The second scenario generally involves races where the consultant's regularly-affiliated party has effectively zero chance of winning. For example, a Republican pollster working for a Democratic candidate for Mayor of Detroit. The motivation in these cases is not dissimilar to the first situation, but the consultant is generally more loyal to her or his chosen party and looks upon such campaigns as allowable one-offs.


Either way, it provides the operative with the opportunity to see the world from a different perspective.


It is important to acknowledge, before I dive into the topic of today's post, that the present author is merely a civilian regarding the Baltimore City Council's 12th District race. I am an interested observer, on no campaign's payroll.


That said, as a Democrat, I find myself in the usual position of supporting a Green Party candidate for City Council. As much as I love my fellow comrades and understand their perspective regarding our corporate duopoly, I would much rather the Greens work within the Democratic Party...especially in swing states.


Yet, in the present situation, I find Franca Muller Paz (https://www.francaforthepeople.com/) to be the better progressive choice for D12 residents who want an active fighter for their principles representing them on the City Council.


Had I been a resident of D12 in the primary, I would most likely have backed Phillip Westry in light of his progressive bona fides. Incumbent Democratic D12 Council-member Robert Stokes, Sr, seems...ok...but when voters have the alternative of electing an inspirational candidate running on a "people-powered" platform - the choice seems clear.


A quick look at her "Why I'm Running" neatly encapsulates both her vision for the City and the reasons why I support her candidature:


"...our campaign is led by students, organizers, and community leaders. We know how to fight back against corporate interests and win the policies we need to thrive: fully funded schools; ending systemic racism in public safety, housing, and transit; covid-responsive constituent services, and free high-speed community internet. Together, we can be champions for racial and economic justice in Baltimore City."


Can she win? It is a tough road ahead but I believe that the challenge is not impossible, especially in a change election cycle as we are likely to witness nation-wide in November. Moreover, there is an absolute zero risk of D12 electing a Republican to the seat, so this is a golden opportunity for voters in 2012 to elect someone who will work tirelessly "for the many, not the few" to borrow the recent Labour Party slogan.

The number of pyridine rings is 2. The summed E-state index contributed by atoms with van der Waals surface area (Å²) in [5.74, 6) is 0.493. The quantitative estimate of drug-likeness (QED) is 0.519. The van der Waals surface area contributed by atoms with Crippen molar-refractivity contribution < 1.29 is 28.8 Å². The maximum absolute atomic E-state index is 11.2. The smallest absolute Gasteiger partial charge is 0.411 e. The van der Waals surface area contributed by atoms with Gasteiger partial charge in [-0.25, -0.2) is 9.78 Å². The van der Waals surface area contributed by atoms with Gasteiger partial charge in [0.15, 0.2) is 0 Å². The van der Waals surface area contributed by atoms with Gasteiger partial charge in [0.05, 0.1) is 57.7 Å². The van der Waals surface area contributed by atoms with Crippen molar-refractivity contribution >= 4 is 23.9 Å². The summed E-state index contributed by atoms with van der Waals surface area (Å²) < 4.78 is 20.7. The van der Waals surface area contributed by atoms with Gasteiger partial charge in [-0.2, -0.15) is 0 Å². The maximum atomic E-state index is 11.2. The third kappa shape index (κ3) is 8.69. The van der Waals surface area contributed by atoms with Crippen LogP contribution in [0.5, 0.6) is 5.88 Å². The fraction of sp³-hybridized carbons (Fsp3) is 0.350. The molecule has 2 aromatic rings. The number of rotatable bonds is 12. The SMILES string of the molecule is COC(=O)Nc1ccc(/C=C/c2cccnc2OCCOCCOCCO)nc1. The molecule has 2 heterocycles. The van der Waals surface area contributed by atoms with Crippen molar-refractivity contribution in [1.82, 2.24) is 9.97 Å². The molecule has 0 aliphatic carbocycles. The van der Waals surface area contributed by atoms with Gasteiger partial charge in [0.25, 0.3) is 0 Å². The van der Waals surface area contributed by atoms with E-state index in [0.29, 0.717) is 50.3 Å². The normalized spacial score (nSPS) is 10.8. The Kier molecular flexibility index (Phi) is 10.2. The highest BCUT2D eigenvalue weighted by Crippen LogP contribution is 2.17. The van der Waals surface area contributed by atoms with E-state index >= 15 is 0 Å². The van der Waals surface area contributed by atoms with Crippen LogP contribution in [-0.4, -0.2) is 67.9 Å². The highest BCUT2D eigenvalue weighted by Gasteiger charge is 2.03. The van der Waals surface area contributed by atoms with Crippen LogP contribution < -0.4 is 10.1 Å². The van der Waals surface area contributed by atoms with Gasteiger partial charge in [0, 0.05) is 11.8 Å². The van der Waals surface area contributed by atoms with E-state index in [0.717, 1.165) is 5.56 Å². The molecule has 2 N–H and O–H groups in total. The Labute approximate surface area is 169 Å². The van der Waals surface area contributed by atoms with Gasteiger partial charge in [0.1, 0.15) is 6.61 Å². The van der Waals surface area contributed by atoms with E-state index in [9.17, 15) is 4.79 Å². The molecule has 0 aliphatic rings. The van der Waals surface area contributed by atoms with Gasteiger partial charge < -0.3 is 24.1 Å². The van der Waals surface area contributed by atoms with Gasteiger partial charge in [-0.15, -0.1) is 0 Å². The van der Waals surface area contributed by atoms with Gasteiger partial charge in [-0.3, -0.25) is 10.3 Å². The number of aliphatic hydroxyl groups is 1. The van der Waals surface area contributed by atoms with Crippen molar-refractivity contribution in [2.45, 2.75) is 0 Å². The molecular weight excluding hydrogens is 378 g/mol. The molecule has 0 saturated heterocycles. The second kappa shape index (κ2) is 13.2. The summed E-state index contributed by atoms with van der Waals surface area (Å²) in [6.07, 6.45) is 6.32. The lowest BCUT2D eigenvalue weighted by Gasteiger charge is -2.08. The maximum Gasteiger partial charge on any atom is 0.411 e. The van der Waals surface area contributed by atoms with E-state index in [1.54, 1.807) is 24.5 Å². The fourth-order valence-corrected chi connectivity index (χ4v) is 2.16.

Turning to a brief electoral history, Robert Stokes is not a deeply entrenched incumbent. In fact, despite being a long-time fixture in Democratic circles, he has been surprisingly vulnerable at the ballot box.


In 2016, running for the open seat. Stokes won the primary by a 328-vote margin over his nearest competitor, Kelly Cross. He garnered slightly over one-third of the vote in that Democratic primary (33.6%). In fact, looking at his vote total (2,600 votes), that same tally running in any of the other district-based Council seats would have meant only a second or third place finish in 10 of the 14 such seats. Turning to the general election, he won with 70.7% of the vote (9,916 votes). That sounds like a decent margin until one realizes that almost all of the other district-based Democrats won with either higher percentages or more votes (with the sole exceptions of Zeke Cohen with 66.8% in D1 and Edward Reisinger with 8,526 votes in D10).


One would expect an incumbent such as Stokes to fare much better in the 2020 primaries, having served almost one full term on the City Council. That was not the case. Other new-comers in 2016 won impressive victories in their 2020 primaries. For example:


- Ryan Dorsey obtained 40.3% of the primary vote in '16, following that up with a 58.4% win in '20 (+ 18.1%).

- Kristerfer Burnett garnered 29.4% of the 2016 primary vote, going on to amass 62.7% in 2020 (+33.3%).

- Zeke Cohen went from a 27.3% plurality to a solid 66.5% majority in 2020 (+39.2%).


Stokes? 33.6% in the 2016 primary to only 40.4% in the 2020 primary (a relatively meager +6.8% pick-up). His vote total (3,180) would have landed him in second or third place in all but one of other district-based City Council seats (D10). His 40.4% - 37.3% win over challenger Phillip Lee Westry was by only 248 votes.


It will take energizing the electorate, turning out new voters, and convincing many Democrats that Muller Paz is the right candidate for the right district at the right time. Having seen what I have seen thus far, I believe. she has the right stuff.


In solidarity.